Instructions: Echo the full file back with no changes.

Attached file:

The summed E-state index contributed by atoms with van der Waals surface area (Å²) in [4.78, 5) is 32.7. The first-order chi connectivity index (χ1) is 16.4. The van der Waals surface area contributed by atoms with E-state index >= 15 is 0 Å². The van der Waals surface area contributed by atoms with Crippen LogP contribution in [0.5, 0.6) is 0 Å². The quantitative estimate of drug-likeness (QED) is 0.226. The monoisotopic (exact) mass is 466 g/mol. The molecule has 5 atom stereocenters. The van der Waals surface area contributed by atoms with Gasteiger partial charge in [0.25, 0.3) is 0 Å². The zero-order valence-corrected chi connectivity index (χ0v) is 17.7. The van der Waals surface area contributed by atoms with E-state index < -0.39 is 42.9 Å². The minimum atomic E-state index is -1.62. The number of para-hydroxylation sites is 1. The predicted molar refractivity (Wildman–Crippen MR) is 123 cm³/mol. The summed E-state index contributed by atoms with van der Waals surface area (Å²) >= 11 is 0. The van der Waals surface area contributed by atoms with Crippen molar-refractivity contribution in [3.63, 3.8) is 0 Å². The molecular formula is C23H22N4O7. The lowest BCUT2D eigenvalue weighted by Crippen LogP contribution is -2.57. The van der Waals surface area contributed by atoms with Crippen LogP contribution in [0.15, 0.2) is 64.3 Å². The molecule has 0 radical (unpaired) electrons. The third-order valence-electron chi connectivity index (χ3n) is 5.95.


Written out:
The summed E-state index contributed by atoms with van der Waals surface area (Å²) in [4.78, 5) is 32.7. The first-order chi connectivity index (χ1) is 16.4. The van der Waals surface area contributed by atoms with E-state index >= 15 is 0 Å². The van der Waals surface area contributed by atoms with Crippen LogP contribution in [0.5, 0.6) is 0 Å². The quantitative estimate of drug-likeness (QED) is 0.226. The monoisotopic (exact) mass is 466 g/mol. The molecule has 5 atom stereocenters. The van der Waals surface area contributed by atoms with Gasteiger partial charge in [0.25, 0.3) is 0 Å². The zero-order valence-corrected chi connectivity index (χ0v) is 17.7. The van der Waals surface area contributed by atoms with E-state index < -0.39 is 42.9 Å². The minimum atomic E-state index is -1.62. The number of para-hydroxylation sites is 1. The predicted molar refractivity (Wildman–Crippen MR) is 123 cm³/mol. The summed E-state index contributed by atoms with van der Waals surface area (Å²) >= 11 is 0. The van der Waals surface area contributed by atoms with Crippen molar-refractivity contribution in [3.63, 3.8) is 0 Å². The molecular formula is C23H22N4O7. The lowest BCUT2D eigenvalue weighted by Crippen LogP contribution is -2.57. The van der Waals surface area contributed by atoms with Crippen LogP contribution in [0.15, 0.2) is 64.3 Å². The molecule has 0 radical (unpaired) electrons. The third-order valence-electron chi connectivity index (χ3n) is 5.95.